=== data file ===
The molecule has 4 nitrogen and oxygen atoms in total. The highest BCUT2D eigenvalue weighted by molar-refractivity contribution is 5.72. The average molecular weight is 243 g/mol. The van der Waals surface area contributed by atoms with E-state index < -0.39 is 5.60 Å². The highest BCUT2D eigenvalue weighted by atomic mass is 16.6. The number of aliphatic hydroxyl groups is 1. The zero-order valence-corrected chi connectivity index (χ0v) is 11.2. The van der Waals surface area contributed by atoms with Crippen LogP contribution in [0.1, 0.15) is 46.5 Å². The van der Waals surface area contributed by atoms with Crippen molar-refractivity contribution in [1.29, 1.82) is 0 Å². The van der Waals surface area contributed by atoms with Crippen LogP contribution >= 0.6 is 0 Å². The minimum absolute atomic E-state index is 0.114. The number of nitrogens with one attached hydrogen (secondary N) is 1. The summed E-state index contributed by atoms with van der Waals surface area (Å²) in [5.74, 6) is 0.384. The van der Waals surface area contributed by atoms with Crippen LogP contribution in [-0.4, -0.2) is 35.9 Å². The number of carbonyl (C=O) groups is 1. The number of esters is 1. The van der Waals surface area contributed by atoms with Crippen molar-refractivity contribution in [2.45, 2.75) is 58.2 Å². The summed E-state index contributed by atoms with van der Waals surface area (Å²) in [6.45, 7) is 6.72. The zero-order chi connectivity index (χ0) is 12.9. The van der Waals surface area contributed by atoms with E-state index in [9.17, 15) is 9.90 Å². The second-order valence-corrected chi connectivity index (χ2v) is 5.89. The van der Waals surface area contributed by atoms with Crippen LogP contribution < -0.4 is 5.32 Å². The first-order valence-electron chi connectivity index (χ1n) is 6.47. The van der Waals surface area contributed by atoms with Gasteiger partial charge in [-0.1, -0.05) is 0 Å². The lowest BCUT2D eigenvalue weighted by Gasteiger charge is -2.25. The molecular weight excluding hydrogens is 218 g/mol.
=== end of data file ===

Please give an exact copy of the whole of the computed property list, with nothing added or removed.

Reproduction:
The molecule has 4 nitrogen and oxygen atoms in total. The highest BCUT2D eigenvalue weighted by molar-refractivity contribution is 5.72. The average molecular weight is 243 g/mol. The van der Waals surface area contributed by atoms with E-state index < -0.39 is 5.60 Å². The highest BCUT2D eigenvalue weighted by atomic mass is 16.6. The number of aliphatic hydroxyl groups is 1. The zero-order valence-corrected chi connectivity index (χ0v) is 11.2. The van der Waals surface area contributed by atoms with Crippen LogP contribution in [0.1, 0.15) is 46.5 Å². The van der Waals surface area contributed by atoms with Crippen molar-refractivity contribution in [1.29, 1.82) is 0 Å². The van der Waals surface area contributed by atoms with Crippen LogP contribution >= 0.6 is 0 Å². The minimum absolute atomic E-state index is 0.114. The number of nitrogens with one attached hydrogen (secondary N) is 1. The summed E-state index contributed by atoms with van der Waals surface area (Å²) in [5.74, 6) is 0.384. The van der Waals surface area contributed by atoms with Crippen LogP contribution in [-0.4, -0.2) is 35.9 Å². The number of carbonyl (C=O) groups is 1. The number of esters is 1. The van der Waals surface area contributed by atoms with Crippen molar-refractivity contribution in [2.45, 2.75) is 58.2 Å². The summed E-state index contributed by atoms with van der Waals surface area (Å²) in [6.45, 7) is 6.72. The zero-order chi connectivity index (χ0) is 12.9. The van der Waals surface area contributed by atoms with E-state index in [9.17, 15) is 9.90 Å². The second-order valence-corrected chi connectivity index (χ2v) is 5.89. The van der Waals surface area contributed by atoms with Crippen LogP contribution < -0.4 is 5.32 Å². The first-order valence-electron chi connectivity index (χ1n) is 6.47. The van der Waals surface area contributed by atoms with Gasteiger partial charge in [-0.1, -0.05) is 0 Å². The lowest BCUT2D eigenvalue weighted by Gasteiger charge is -2.25. The molecular weight excluding hydrogens is 218 g/mol.